February 23,2009 – by Allison Stevens, Washington Bureau Chief, Women’s ENews
Rep. Jan Schakowsky is hoping for a “big change moment” to tackle women’s concerns.
WASHINGTON (WOMENSENEWS)–In June, Michelle Obama made a last-minute decision to take time out of her campaign schedule to speak at the annual fundraising luncheon for the National Partnership for Women and Families, a nonprofit organization in Washington, D.C., that lobbies for workplace fairness and balance.
It was an auspicious sign that the group would have a key ally in the White House if her husband, Barack Obama, won the presidential race.
Now first lady, Michelle Obama has appointed Jocelyn Frye, formerly the general counsel for the National Partnership, to be her policy director and has pledged to use her position to help working women balance responsibilities to their careers and families.
Michelle Obama has not publicly laid out a work-family legislative agenda; a spokesperson did not return a call for comment.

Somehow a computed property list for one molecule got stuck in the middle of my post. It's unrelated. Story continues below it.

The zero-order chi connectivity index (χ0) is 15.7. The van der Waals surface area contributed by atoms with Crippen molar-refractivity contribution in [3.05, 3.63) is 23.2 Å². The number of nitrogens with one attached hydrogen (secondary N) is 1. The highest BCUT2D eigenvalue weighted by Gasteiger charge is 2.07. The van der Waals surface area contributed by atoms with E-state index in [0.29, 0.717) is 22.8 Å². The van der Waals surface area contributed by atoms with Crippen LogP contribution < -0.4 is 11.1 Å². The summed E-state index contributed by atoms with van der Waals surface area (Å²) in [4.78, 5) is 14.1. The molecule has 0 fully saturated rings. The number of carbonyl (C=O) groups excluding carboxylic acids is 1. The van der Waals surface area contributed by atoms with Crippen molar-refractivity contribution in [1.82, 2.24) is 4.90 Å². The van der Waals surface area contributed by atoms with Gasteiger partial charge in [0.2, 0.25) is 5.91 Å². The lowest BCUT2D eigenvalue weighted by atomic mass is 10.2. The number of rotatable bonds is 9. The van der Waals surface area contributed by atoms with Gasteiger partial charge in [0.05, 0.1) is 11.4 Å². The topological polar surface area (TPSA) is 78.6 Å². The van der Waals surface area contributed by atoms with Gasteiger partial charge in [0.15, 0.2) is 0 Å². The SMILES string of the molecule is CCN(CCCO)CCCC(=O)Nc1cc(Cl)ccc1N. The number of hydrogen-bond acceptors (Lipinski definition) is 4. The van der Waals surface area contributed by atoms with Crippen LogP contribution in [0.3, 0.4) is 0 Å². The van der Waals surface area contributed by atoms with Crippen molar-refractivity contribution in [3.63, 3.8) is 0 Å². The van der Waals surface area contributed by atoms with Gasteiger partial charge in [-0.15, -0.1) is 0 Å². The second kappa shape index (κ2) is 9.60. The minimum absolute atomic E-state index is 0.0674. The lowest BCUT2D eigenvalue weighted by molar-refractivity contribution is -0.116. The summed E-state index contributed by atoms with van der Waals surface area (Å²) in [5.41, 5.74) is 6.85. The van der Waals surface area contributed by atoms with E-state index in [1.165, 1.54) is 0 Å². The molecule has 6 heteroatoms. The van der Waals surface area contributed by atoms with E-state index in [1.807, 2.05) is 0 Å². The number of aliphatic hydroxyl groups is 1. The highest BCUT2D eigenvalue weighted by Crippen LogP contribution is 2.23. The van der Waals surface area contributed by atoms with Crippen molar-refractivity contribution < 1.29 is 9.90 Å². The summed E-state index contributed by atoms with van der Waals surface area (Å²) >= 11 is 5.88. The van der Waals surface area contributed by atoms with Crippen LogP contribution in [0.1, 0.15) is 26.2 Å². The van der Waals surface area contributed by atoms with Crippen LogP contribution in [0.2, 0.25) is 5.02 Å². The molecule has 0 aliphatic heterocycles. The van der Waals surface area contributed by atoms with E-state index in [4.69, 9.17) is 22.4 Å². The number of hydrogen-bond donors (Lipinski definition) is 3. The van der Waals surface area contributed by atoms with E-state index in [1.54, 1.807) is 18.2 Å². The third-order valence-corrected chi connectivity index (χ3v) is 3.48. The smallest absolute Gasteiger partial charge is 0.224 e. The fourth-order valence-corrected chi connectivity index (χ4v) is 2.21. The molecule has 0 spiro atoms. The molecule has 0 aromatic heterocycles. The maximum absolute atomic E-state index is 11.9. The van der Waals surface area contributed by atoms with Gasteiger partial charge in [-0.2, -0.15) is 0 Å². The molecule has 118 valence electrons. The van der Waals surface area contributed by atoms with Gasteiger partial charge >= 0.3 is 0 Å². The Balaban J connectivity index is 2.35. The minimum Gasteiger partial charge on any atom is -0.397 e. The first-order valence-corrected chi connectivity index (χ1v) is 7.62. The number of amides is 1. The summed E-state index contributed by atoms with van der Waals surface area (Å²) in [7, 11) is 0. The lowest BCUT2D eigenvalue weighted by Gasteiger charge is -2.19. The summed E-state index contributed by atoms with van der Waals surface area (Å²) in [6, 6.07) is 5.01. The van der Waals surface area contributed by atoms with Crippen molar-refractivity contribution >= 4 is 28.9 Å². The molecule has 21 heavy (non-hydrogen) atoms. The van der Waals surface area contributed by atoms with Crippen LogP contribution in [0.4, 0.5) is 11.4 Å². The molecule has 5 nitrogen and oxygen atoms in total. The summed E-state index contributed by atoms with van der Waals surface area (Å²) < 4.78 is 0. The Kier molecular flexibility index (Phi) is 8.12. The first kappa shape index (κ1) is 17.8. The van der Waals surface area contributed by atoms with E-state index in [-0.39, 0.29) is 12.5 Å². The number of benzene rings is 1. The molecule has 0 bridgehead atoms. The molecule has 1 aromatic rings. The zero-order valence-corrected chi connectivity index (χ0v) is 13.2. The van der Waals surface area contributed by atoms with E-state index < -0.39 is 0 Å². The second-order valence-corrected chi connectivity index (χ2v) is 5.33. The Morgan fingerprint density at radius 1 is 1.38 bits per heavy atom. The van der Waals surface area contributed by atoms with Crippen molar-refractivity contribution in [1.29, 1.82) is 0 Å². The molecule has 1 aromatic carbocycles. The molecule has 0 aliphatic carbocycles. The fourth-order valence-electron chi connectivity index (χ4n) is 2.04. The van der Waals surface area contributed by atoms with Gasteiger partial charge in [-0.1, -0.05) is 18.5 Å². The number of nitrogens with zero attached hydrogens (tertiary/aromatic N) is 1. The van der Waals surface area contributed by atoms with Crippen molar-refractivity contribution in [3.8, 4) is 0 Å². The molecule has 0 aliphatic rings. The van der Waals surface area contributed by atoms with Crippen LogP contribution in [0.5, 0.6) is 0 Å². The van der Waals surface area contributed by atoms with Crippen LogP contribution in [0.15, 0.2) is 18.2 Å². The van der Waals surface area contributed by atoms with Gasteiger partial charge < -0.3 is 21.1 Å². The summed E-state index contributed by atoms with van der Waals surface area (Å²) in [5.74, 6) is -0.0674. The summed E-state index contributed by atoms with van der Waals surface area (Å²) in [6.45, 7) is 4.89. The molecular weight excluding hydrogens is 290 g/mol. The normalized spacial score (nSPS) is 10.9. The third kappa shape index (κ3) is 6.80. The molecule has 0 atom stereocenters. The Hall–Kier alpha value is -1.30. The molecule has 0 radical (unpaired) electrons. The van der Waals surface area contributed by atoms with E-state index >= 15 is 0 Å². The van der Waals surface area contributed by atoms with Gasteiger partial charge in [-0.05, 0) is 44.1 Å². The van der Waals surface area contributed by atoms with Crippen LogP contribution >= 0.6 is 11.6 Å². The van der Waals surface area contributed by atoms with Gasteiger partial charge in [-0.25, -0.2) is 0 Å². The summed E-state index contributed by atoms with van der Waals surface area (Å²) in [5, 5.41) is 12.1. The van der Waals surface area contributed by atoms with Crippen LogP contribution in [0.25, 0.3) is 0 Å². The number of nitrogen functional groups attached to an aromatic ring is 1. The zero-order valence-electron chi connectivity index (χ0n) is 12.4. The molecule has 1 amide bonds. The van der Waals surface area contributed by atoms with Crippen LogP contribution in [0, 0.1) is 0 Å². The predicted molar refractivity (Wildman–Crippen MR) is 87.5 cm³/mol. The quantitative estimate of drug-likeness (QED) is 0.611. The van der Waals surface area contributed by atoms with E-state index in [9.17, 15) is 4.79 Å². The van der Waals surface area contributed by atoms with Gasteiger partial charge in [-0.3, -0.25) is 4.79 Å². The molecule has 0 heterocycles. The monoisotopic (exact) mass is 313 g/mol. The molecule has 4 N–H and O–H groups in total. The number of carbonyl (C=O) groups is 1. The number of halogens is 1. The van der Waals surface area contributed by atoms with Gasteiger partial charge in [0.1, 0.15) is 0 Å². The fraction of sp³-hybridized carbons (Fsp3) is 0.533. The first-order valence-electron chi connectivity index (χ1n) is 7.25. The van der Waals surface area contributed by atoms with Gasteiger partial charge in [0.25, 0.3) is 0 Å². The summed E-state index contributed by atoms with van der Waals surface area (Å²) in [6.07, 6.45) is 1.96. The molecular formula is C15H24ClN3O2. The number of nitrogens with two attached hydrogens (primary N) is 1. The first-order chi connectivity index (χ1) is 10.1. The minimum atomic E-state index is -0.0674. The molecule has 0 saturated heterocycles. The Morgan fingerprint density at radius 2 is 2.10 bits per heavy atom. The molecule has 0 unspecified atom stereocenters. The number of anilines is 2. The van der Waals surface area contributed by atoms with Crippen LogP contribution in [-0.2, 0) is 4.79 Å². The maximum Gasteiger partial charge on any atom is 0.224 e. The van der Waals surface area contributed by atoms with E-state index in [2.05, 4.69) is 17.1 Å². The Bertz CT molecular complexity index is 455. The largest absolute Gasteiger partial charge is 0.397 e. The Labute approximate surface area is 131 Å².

But the president supports legislation that would narrow the gender pay gap, lower the cost of child care, encourage companies to offer flexible work schedules, protect workers with caregiving responsibilities from discrimination and expand leave benefits to employees.
Efforts to tackle these problems have come up short in recent years, partly because President Bush opposed many of them.
But with a new president and first lady championing work-life balance issues–and with Democrats in firmer control of Congress–lawmakers and advocates see the possibility for major change on the horizon.
“I have every hope this is one of those moments, those big change moments,” said Rep. Jan Schakowsky, an Illinois Democrat who is the new co-chair of the Congressional Caucus on Women’s Issues, a bipartisan group of female lawmakers in the House of Representatives. “I don’t see change happening in small increments.”
Schakowsky spoke to Women’s eNews in a recent interview.